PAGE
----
Though the shift to the chip cards tied to EMV had a major turn in the press, it seems that that the days leading up to the actual Oct. 1 liability handoff had still left many consumers in the United States unaware of just what to expect from the transition, according to a survey by ACI Worldwide.
In late September, the clock was ticking for the sea change across the payments landscape, which took liability away from issuing banks and to the merchants themselves. The ACI study, conducted across 1,000 consumers, all of them in the U.S., found that at that point many users had not yet gotten their chip-enabled cards, at roughly three in five respondents, or 59 percent.
And in a stunning statistic that pointed to utter lack of consumer education, 67 percent surveyed said that they had received no information from their credit card issuers of their banks explaining just what EMV entailed or how it would impact those consumers.
Perhaps even more alarming were findings that touched on people who had received their new cards – but had no real idea what they signaled. Only 32 percent of consumers who had gotten their chip-enabled cards knew that the U.S. was moving to EMV, and most did not know why they had gotten the new cards.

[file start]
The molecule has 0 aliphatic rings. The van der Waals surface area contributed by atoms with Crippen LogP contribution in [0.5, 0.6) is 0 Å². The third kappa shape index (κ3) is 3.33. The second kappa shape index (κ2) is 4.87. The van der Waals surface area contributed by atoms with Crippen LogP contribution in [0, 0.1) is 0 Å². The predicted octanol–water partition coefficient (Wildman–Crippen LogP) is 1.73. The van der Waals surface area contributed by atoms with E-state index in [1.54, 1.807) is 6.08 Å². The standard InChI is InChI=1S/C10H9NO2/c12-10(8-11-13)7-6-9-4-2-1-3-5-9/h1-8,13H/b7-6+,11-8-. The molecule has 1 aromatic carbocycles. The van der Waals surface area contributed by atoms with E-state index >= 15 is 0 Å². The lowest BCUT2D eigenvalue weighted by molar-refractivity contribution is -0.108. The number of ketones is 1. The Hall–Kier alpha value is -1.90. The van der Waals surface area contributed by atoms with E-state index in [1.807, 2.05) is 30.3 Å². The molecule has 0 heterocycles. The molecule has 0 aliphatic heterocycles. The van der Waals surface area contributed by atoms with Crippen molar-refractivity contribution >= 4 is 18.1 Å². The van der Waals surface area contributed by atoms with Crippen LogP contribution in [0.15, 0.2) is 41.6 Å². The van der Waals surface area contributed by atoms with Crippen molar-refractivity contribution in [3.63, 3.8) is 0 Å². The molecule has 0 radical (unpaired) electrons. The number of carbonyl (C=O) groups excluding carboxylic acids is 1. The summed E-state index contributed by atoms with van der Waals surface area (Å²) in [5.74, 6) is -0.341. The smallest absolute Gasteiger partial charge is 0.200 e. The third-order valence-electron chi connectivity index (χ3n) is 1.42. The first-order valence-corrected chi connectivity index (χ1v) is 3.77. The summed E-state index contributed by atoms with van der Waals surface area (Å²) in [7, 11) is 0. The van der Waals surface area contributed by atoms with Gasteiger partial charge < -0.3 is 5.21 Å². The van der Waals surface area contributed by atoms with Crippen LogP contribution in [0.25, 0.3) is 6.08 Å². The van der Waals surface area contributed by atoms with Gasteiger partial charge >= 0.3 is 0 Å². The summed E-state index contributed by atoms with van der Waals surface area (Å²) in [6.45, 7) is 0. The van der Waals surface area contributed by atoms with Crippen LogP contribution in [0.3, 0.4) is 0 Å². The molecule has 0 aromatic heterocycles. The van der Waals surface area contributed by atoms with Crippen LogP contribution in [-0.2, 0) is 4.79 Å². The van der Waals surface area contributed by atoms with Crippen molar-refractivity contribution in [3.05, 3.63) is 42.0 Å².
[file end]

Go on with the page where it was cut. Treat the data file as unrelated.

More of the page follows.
Drilling down a bit into the demographics of how informed respondents may have been, perhaps not surprisingly millennials, tech-savvy as they are (and within the 18- to 34-year-old range), and Gen Xers (35- to 44-year-olds) showed a high level of EMV awareness at 78 percent. A bit lower on the totem pole were 66 percent of 45- to 54-year-olds, who said they were aware of EMV and its implications.
Geography also seemed to play a role in information and misinformation. Roughly a quarter of respondents from the Western U.S. said ACI, thought the new chip cards had come in the wake of data breaches, a fallacy held by 17 percent in the Northeast and 10 percent in the Midwest and only 7 percent in the South.
Given this backdrop of less than stellar preparedness, ACI posited that there could be an impact during the holiday shopping season, one that could be “major” in scope as the payments continuum, ranging from issuers to acquirers to retailers still had been (hurriedly) adjusting to the game changing new rules and technology. Though it’s still early innings yet, and Thanksgiving looms, we’ll quickly find out whether EMV has truly caught on where it matters most: at the consumer level.